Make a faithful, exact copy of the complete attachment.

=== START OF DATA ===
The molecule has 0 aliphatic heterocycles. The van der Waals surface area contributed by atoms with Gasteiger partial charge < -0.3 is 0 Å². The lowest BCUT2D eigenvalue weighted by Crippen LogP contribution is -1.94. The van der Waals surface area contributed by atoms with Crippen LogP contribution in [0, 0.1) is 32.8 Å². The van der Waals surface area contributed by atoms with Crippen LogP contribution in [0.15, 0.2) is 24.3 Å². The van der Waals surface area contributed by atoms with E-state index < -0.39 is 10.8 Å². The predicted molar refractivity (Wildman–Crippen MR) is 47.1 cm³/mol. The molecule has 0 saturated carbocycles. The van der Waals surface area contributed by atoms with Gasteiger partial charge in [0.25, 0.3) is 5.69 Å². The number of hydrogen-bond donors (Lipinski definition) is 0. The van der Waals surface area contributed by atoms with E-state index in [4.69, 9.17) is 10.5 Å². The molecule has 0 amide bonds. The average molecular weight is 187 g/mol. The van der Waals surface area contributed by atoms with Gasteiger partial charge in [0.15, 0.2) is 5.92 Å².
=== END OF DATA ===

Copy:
The molecule has 0 aliphatic heterocycles. The van der Waals surface area contributed by atoms with Gasteiger partial charge < -0.3 is 0 Å². The lowest BCUT2D eigenvalue weighted by Crippen LogP contribution is -1.94. The van der Waals surface area contributed by atoms with Crippen LogP contribution in [0, 0.1) is 32.8 Å². The van der Waals surface area contributed by atoms with Crippen LogP contribution in [0.15, 0.2) is 24.3 Å². The van der Waals surface area contributed by atoms with E-state index < -0.39 is 10.8 Å². The predicted molar refractivity (Wildman–Crippen MR) is 47.1 cm³/mol. The molecule has 0 saturated carbocycles. The van der Waals surface area contributed by atoms with Gasteiger partial charge in [0.25, 0.3) is 5.69 Å². The number of hydrogen-bond donors (Lipinski definition) is 0. The van der Waals surface area contributed by atoms with E-state index in [4.69, 9.17) is 10.5 Å². The molecule has 0 amide bonds. The average molecular weight is 187 g/mol. The van der Waals surface area contributed by atoms with Gasteiger partial charge in [0.15, 0.2) is 5.92 Å².